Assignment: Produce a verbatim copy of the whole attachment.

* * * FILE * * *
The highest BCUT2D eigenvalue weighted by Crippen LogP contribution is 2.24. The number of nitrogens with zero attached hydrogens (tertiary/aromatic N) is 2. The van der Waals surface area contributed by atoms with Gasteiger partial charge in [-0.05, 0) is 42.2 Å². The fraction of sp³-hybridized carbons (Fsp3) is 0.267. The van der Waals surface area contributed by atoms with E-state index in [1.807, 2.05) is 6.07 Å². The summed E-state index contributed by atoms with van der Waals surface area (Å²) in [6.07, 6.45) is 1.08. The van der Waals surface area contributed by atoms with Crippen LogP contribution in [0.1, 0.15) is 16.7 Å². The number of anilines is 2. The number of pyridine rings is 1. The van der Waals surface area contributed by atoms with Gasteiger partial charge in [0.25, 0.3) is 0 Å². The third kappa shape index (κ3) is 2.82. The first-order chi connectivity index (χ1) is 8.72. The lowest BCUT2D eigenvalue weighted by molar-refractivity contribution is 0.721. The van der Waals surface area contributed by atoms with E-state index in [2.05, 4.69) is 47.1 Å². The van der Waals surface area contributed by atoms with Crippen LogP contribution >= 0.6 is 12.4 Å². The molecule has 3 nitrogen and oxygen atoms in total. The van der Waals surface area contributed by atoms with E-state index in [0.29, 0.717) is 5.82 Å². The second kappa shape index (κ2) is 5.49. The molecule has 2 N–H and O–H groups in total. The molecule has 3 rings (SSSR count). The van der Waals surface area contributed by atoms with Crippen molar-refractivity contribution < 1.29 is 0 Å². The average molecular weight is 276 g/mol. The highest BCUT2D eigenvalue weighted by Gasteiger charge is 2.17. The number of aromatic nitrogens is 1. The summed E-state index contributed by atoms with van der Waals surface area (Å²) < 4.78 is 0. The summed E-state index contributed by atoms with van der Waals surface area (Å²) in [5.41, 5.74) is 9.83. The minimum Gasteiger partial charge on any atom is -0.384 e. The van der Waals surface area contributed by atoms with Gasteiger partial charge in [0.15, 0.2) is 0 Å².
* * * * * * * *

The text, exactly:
The highest BCUT2D eigenvalue weighted by Crippen LogP contribution is 2.24. The number of nitrogens with zero attached hydrogens (tertiary/aromatic N) is 2. The van der Waals surface area contributed by atoms with Gasteiger partial charge in [-0.05, 0) is 42.2 Å². The fraction of sp³-hybridized carbons (Fsp3) is 0.267. The van der Waals surface area contributed by atoms with E-state index in [1.807, 2.05) is 6.07 Å². The summed E-state index contributed by atoms with van der Waals surface area (Å²) in [6.07, 6.45) is 1.08. The van der Waals surface area contributed by atoms with Crippen LogP contribution in [0.1, 0.15) is 16.7 Å². The number of anilines is 2. The number of pyridine rings is 1. The van der Waals surface area contributed by atoms with Gasteiger partial charge in [0.25, 0.3) is 0 Å². The third kappa shape index (κ3) is 2.82. The first-order chi connectivity index (χ1) is 8.72. The lowest BCUT2D eigenvalue weighted by molar-refractivity contribution is 0.721. The van der Waals surface area contributed by atoms with E-state index in [2.05, 4.69) is 47.1 Å². The van der Waals surface area contributed by atoms with Crippen LogP contribution >= 0.6 is 12.4 Å². The molecule has 3 nitrogen and oxygen atoms in total. The van der Waals surface area contributed by atoms with E-state index in [0.29, 0.717) is 5.82 Å². The second kappa shape index (κ2) is 5.49. The molecule has 2 N–H and O–H groups in total. The molecule has 3 rings (SSSR count). The van der Waals surface area contributed by atoms with Crippen molar-refractivity contribution < 1.29 is 0 Å². The average molecular weight is 276 g/mol. The highest BCUT2D eigenvalue weighted by Gasteiger charge is 2.17. The number of aromatic nitrogens is 1. The summed E-state index contributed by atoms with van der Waals surface area (Å²) < 4.78 is 0. The summed E-state index contributed by atoms with van der Waals surface area (Å²) in [5.41, 5.74) is 9.83. The minimum Gasteiger partial charge on any atom is -0.384 e. The van der Waals surface area contributed by atoms with Gasteiger partial charge in [0.15, 0.2) is 0 Å².